All I could think of were the spiraling wasps, dizzy with food, too gorged to fly any distance, needing a lift to the next convenience store, donut shop, a Gazbar with a dumpster, entering through her open window, settling on the carpeting to digest whatever had been pilfered from the dumpster.
"There was a wasp in the car with us," I'd said to the paramedic, a slight buzzing in my ears.
"Remember," I told her, slipping it into drive, letting go of the brake so the car could roll down to the edge of the street. "We'll need to stop for gas."
It wasn't a problem. "We could stop at The Gazbar before the 30."
"We'll need a map," I added.
She knew. "The Gazbar. . . before the 30."
I shut the car door; turn on the engine, fish in the glove box for the dog-eared atlas, the one my wife had run in to buy, at the Gazbar. The page is easy to find. All I have to do is drop the atlas on the passenger seat and it opens up, right at the beginning, where her little "h" still marks our home, this home, too small to see except as a starting point for the flow of red ink snaking its way to the edge of the page.
"What was your crime?" I ask the wasp hovering over the steering wheel, as if I don't already know it's blameless, not even real, except it keeps jogging my memory, the perfect companion -- quiet when it isn't buzzing my ears, asking me to go a little further than I'd planned.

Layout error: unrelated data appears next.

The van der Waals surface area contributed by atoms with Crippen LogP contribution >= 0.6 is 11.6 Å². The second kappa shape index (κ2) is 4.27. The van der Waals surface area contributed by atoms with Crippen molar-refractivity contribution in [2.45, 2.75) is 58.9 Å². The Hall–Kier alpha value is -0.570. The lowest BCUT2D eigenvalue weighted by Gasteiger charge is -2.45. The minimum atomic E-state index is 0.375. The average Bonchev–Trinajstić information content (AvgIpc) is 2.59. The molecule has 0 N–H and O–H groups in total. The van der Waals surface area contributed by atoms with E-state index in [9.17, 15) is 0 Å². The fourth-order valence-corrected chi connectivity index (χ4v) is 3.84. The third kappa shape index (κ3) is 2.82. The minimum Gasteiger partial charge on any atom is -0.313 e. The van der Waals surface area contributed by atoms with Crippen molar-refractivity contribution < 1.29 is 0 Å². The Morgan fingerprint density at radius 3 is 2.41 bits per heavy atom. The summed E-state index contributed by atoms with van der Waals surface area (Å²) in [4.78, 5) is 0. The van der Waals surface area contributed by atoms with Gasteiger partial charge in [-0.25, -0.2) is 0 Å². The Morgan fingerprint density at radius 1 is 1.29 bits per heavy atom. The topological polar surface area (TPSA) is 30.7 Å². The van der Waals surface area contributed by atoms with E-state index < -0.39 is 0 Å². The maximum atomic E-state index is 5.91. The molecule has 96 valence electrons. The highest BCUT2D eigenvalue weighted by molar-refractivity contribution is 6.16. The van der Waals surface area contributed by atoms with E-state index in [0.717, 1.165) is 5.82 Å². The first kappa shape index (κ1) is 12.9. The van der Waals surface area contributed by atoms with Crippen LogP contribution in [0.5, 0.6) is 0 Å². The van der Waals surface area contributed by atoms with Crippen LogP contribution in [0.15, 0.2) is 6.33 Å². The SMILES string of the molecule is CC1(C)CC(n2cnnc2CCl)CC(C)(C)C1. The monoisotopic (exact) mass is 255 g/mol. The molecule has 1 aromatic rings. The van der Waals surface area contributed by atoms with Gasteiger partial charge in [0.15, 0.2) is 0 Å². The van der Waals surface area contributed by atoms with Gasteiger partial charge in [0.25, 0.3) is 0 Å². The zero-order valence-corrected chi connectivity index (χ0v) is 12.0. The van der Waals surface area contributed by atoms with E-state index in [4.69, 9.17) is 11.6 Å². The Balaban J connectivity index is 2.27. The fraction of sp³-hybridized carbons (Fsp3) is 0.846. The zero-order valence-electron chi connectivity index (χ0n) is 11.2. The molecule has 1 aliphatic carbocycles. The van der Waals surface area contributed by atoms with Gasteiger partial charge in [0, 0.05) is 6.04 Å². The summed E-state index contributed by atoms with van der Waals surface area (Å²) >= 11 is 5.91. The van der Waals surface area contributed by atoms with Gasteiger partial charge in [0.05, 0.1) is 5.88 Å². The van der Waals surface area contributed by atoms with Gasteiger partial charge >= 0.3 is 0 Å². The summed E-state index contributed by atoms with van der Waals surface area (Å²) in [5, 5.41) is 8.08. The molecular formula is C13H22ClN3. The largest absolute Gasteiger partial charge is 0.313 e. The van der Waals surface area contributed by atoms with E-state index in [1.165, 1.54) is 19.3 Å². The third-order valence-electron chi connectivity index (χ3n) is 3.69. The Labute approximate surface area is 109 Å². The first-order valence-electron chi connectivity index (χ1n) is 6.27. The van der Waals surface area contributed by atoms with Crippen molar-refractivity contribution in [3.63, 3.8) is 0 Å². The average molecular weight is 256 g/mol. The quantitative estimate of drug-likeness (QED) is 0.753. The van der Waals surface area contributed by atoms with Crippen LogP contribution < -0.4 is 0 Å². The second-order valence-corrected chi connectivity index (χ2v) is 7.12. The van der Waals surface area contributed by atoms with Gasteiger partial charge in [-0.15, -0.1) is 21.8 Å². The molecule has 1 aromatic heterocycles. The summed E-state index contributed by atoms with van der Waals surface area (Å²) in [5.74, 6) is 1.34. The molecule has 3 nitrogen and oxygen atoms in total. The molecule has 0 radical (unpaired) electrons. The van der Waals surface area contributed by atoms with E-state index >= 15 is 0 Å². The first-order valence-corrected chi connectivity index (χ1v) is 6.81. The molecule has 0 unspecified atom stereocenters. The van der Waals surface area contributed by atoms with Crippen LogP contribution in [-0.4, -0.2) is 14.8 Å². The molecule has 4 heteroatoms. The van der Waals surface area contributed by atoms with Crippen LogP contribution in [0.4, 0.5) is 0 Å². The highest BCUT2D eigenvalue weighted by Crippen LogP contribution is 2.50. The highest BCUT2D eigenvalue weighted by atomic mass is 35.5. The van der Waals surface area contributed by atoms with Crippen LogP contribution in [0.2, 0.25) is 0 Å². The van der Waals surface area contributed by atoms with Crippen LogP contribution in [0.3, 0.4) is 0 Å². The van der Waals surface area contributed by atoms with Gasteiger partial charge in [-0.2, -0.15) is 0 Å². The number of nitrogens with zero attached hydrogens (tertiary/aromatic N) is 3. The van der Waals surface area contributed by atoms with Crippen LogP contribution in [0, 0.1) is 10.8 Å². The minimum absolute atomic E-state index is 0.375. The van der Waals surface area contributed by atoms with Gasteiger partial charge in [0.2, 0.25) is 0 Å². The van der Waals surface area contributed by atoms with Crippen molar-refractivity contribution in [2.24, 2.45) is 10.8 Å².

It's what kept me in my lane all those trips, her sense that things could turn ugly at a moment's notice. She kept passing me the bottled water, and then taking it away when I'd had my fill, her eyes darting from me to the road, just in case.
"Wake up! You were falling asleep," she'd say, having already slapped my thigh. She was the one who knew where we were going, the one who'd say stop, we're here -- we've arrived.
"Loved her," I say to the wasp. She kept us safe, though most of her exclamations were for nothing, false alarms. I was so used to driving groggy.